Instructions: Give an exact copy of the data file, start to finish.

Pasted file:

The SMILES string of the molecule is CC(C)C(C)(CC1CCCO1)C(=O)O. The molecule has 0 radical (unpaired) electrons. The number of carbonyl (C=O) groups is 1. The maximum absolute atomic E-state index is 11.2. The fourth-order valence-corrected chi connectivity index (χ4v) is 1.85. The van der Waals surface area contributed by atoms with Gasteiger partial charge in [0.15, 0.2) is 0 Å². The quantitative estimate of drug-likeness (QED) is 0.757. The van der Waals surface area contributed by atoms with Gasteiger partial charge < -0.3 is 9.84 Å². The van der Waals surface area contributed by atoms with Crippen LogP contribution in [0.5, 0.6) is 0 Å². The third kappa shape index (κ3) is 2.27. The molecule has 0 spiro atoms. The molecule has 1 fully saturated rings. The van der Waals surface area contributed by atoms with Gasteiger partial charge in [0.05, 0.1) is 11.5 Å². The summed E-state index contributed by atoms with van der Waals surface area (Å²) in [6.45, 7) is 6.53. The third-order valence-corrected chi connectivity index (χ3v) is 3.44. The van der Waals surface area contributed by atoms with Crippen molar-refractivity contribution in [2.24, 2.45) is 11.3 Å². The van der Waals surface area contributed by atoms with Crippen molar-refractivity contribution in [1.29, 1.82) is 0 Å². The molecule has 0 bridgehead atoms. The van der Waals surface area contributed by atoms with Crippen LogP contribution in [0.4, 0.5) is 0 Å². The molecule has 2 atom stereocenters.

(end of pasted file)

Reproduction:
The SMILES string of the molecule is CC(C)C(C)(CC1CCCO1)C(=O)O. The molecule has 0 radical (unpaired) electrons. The number of carbonyl (C=O) groups is 1. The maximum absolute atomic E-state index is 11.2. The fourth-order valence-corrected chi connectivity index (χ4v) is 1.85. The van der Waals surface area contributed by atoms with Gasteiger partial charge in [0.15, 0.2) is 0 Å². The quantitative estimate of drug-likeness (QED) is 0.757. The van der Waals surface area contributed by atoms with Gasteiger partial charge < -0.3 is 9.84 Å². The van der Waals surface area contributed by atoms with Crippen LogP contribution in [0.5, 0.6) is 0 Å². The third kappa shape index (κ3) is 2.27. The molecule has 0 spiro atoms. The molecule has 1 fully saturated rings. The van der Waals surface area contributed by atoms with Gasteiger partial charge in [0.05, 0.1) is 11.5 Å². The summed E-state index contributed by atoms with van der Waals surface area (Å²) in [6.45, 7) is 6.53. The third-order valence-corrected chi connectivity index (χ3v) is 3.44. The van der Waals surface area contributed by atoms with Crippen molar-refractivity contribution in [2.24, 2.45) is 11.3 Å². The van der Waals surface area contributed by atoms with Crippen molar-refractivity contribution in [1.29, 1.82) is 0 Å². The molecule has 0 bridgehead atoms. The van der Waals surface area contributed by atoms with Crippen LogP contribution in [0.4, 0.5) is 0 Å². The molecule has 2 atom stereocenters.